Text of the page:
I’m not sure if I was technically arrested, but I was held in custody at a police station in the suburbs of Mumbai in 2011 until I basically paid a bribe to be released. It’s hard to explain in our context, outside of the way the police function there. I was with a friend leaving a party late at night, and we now think the security guard at the building thought we were sex workers. We got into a rickshaw to go home, with no idea anything was up, but then the guard chased after the rickshaw, jumped into it, and ordered our driver to take us to the station. This is a bit of a blur now, but we were not allowed to leave, were not told why we were taken there in the first place, and were asked repeatedly why we had been at the party, who we knew there, where we were from, and other questions to basically assess why we were women out on the street at night dressed as “good” women would not. All of this was happening in Hindi, which I don’t speak or understand, and was translated to me by my friend. We had to hand over forms of identification, and we were placed for a period of time in some back room. Ultimately we called the people whose party we were at and they came to the station and tried to speak with the cops, which changed nothing. Those guys then called two other older men, whom I didn’t know at all—well, I knew nobody since I had just moved there two weeks prior—and they, the latter, paid the cops Rs14,000 for us to be able to go home early in the morning, That was about $300 at the time, which is a lot for India and of course we paid them back. I actually still have no idea what happened or why. 

Obsessions are influences—what are yours?

I think I get obsessive about things in phases. Right now, I’m into astrology, digging deeper into knowledge about which planets are in which houses and signs in my chart, what the houses symbolize and what it all means. Sort of related to that, I’ve been studying and processing the concept of destruction and rebirth and life as cyclical, how this shows up in certain spiritual traditions and philosophies and in mythology. It’s starting to make its way into my writing here and there, but mainly it’s a way of understanding myself better. More publicly, my ever-evolving hair styles and their big fuck you to the patriarchy, and more permanently, my niece and nephew.

What’s the most daring thing you’ve ever put into words?

I wrote a story recently about my relationship with a family I grew up with, and somehow this felt more daring to me than anything I’ve written about my sexuality or calling out white supremacy or something in that vein. There’s nothing in the piece that strikes me as particularly bold or brazen to put into words, but I think it’s more the principle of writing about what’s close to you—I’ve only just begun writing about certain experiences from my own life, and in a way, I feel these stories reveal some weird secret about me, like I’ve been observing and analyzing things around me forever and all of a sudden they’re showing up decades later in stories. These are nothing but my truths, but articulating them comes with some vague anxiety, and sharing them feels risky. I guess there’s always risk in truth though.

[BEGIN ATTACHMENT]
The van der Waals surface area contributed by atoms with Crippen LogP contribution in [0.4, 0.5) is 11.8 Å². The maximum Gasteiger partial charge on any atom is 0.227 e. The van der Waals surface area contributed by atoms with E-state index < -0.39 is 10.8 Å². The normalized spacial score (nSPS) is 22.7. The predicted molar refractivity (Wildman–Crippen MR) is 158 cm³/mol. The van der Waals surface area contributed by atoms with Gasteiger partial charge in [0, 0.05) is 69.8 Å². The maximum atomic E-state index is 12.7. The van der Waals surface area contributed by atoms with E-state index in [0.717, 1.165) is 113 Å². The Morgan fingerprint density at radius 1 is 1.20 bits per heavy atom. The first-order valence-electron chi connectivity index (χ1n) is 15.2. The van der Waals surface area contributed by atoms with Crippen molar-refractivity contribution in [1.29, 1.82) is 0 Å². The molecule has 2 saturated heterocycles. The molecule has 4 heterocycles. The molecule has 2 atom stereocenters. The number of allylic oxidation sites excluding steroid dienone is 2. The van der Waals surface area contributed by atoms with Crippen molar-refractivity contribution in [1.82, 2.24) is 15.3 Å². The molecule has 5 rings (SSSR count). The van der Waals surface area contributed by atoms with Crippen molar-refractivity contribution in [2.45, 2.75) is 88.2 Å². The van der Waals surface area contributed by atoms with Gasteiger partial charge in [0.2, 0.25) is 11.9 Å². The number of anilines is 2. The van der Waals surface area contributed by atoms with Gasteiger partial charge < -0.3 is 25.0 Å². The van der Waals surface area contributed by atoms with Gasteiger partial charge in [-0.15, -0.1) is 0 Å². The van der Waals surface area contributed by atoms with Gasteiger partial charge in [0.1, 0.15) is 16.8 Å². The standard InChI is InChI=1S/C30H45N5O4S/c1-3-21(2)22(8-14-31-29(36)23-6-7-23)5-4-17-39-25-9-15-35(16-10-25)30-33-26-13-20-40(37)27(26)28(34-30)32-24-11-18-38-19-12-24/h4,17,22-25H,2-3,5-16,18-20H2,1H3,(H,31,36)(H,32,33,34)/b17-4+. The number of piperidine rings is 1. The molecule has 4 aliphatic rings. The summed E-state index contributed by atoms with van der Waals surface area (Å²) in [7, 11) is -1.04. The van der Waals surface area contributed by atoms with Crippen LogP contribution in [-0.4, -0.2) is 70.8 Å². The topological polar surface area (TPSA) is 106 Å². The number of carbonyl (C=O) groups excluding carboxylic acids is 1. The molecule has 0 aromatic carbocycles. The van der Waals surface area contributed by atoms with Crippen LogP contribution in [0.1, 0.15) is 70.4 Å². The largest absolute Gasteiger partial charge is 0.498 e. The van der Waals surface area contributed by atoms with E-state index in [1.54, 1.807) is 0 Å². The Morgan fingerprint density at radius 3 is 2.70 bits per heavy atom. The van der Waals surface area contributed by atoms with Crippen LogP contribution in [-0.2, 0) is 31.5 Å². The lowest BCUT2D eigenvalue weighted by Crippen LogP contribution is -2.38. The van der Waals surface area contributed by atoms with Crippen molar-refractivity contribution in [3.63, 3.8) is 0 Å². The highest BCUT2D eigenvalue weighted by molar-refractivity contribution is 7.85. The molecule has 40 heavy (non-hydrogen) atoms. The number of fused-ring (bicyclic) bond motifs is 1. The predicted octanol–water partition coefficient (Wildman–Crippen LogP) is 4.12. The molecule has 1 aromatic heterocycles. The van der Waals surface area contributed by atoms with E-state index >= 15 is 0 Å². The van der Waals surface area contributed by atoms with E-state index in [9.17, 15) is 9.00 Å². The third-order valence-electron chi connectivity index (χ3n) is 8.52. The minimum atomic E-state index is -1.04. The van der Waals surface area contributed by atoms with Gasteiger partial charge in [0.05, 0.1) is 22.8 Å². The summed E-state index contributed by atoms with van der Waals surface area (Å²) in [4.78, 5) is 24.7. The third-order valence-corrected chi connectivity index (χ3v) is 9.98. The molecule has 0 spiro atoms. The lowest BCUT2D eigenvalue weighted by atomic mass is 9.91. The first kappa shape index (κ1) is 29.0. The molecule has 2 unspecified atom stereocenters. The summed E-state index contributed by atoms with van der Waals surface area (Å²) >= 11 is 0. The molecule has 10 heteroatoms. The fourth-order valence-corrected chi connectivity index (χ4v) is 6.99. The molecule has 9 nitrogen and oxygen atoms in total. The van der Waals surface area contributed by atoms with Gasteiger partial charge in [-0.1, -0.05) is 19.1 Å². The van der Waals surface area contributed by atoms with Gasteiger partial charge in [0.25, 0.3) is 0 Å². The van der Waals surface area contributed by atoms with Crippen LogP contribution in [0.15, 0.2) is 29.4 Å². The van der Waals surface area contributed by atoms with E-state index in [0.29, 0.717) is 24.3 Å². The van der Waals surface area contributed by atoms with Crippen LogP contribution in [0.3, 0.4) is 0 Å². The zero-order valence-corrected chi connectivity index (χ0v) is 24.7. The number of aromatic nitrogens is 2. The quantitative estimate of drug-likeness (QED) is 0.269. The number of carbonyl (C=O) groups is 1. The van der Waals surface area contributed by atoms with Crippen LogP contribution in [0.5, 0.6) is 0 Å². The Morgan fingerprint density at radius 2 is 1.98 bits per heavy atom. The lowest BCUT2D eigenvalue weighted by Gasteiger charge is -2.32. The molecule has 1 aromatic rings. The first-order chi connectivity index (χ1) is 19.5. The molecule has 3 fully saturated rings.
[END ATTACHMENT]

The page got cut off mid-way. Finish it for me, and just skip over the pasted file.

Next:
What is the responsibility of the writer? While the notion of the public intellectual has fallen out of fashion, do you believe writers have a collective purpose?

I suppose this relates to my last thought about truth. I think the responsibility of the writer is to interrogate their reality and the reality of what they see and then write that. I do believe there is collective power in these individual truths. I know that when I read the words of other writers of color, I feel deeply connected to them though we might be worlds apart physically; I know that together we are shifting and shaping the narrative about who we are and who we can be, as well as the world more broadly. I myself learn and grow immensely from queer and trans, indigenous, black, and Dalit writers and more, and it’s a constant exploration and rewriting of my universe. In our respective personal truth-tellings, we are creating a new and different consciousness. We’re making people know. 

What book would you send to the leader of a government that imprisons writers?

I’d send a collection of poetry. I don’t have a specific anthology in mind, but I’d probably include the work of Alice Walker, Naomi Shihab Nye, Sonia Sanchez, Suheir Hammad, James Baldwin, Faraj Baykraqdar. A friend just read me Martín Espada for the first time— I’d definitely include his work too.

Where is the line between observation and surveillance?

I think this line is somewhere between gazes. Observation versus surveillance comes down to some combination of the power relations between the subject and the object, consent of the observed, and the intent behind the gaze—though intentions are bullshit if the result is exploitative or oppressive. So yeah, I think power is the defining factor.

Ken Chen is the executive director of the Asian American Writers’ Workshop, and a founder of Arts & Letters Daily. The 2009 recipient of the Yale Series of Younger Poets Award for his debut poetry collection Juvenilia, he is also a recipient of fellowships from the National Endowment for the Arts, New York Foundation for the Arts, and the Bread Loaf Writers conference. A graduate of Yale Law School, Ken successfully represented the asylum claim of a Guinean teenager who had been detained by the Department of Homeland Security. For the PEN Ten, Ken will be interviewing the poets and novelists of the Asian-American counterculture.